Three Launceston Landcare groups were recognised at the organisation’s state awards on Saturday.
Helen Eastburn of the West Tamar Landcare Group received the Individual Landcarer Award.
Mrs Eastburn, together with her husband Ross, founded the group in 1992.
“We started the Landcare group because we had a problem of soil erosion on our property and we didn’t quite know how to deal with it,” she said.
“So we were advised by the government department that we should start a Landcare group.”
Mrs Eastburn called a public meeting at Exeter High School and it had a “wonderful response”, she said and that’s how the committee started.
“Then we found that there were other people having problems on their properties and we started doing more work,” she said.
“The work we did on our property and neighbouring properties was huge and actually took quite a few years.”
The group still has about 20 active members, with a lot of the group still being original members.
“That’s what is so good about our Landcare group, it’s such a diverse range of people,” Mrs Eastburn said.
She found out she was nominated for the award last week, but taking the home the win was a surprise, Mrs Eastburn said.
“I hadn’t prepared any speeches because I knew that the work the other Landcare groups are doing in Tasmania is amazing,” she said.
“I was also told the finalists for the individual awards were really worthy recipients, So I feel incredibly humbled. I was genuinely surprised and taken back.”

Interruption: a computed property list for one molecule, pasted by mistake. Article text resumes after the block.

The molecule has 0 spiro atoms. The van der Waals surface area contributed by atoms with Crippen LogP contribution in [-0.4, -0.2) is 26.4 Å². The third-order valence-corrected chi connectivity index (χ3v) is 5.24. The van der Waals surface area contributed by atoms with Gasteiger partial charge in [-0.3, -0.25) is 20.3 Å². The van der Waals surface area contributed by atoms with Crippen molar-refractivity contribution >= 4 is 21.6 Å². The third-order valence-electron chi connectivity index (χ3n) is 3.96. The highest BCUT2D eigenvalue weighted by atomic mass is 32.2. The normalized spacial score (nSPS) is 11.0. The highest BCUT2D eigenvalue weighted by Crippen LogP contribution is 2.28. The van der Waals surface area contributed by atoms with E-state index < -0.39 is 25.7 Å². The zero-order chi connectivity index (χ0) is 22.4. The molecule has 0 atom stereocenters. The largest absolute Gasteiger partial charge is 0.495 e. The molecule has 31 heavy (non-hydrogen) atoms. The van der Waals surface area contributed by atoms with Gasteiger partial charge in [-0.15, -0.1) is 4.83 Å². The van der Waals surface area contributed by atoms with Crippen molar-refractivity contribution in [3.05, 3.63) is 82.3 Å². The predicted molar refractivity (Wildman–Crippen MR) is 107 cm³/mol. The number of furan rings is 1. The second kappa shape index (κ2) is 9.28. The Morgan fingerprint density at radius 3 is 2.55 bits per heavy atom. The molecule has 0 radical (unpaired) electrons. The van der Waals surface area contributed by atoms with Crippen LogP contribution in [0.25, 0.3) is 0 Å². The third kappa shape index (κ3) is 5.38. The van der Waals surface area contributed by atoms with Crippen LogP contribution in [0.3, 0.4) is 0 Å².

Mrs Eastburn said it was something she really wanted to share with her husband, because he is the other half of the team.
Youngtown Primary School took home the Junior Landcare Team Award for its hard work planting more than 4000 native trees, shrubs and grasses to revegetate their local reserve.
The school has also invested learning time and teaching skills to the project.
Tamar Island Wetland Cares Volunteer group won the Landcare Community Group Award.
The group’s John Duggin accepted the award and said the group was very honoured to be recognised for the award.
“We enjoy talking to international visitors to the wetlands and tell about all the different species,” he said.
Landcare Tasmania’s chief executive Rod Knight said biennial awards were important to recognise the work of volunteers and what they do to conserve the land and environment.
“We honour the finalist and the winners, but we value the hard work that everyone of our 200 Landcare groups and 3500 volunteers do,” he said.
“These awards shine a light on their individual and collective contribution.”
Guests and members of the public participated in three field trips in and around Launceston before the award ceremony.
Tours were held at Westbury, Youngtown Primary School and the Tamar Island Wetlands. Some of the locations were chosen because they were award finalists.
The winners are now automatically finalists in the National Awards held in 2018. The awards were held a Josef Chromy Wines.
Partnerships for Landcare Award – Kingborough Council
Excellence in Sustainable Farm Practices – Dairy Tasmania’s Clean Rivers and FertSmart projects
Young Landcare Leader Award – Adam Holmstrom, from Glebe Hill Bushland Reserve Landcare Group
Indigenous Land Management Award – Glenorchy Reconciliation Group
Coastcare Award – Turners Beach Coastcare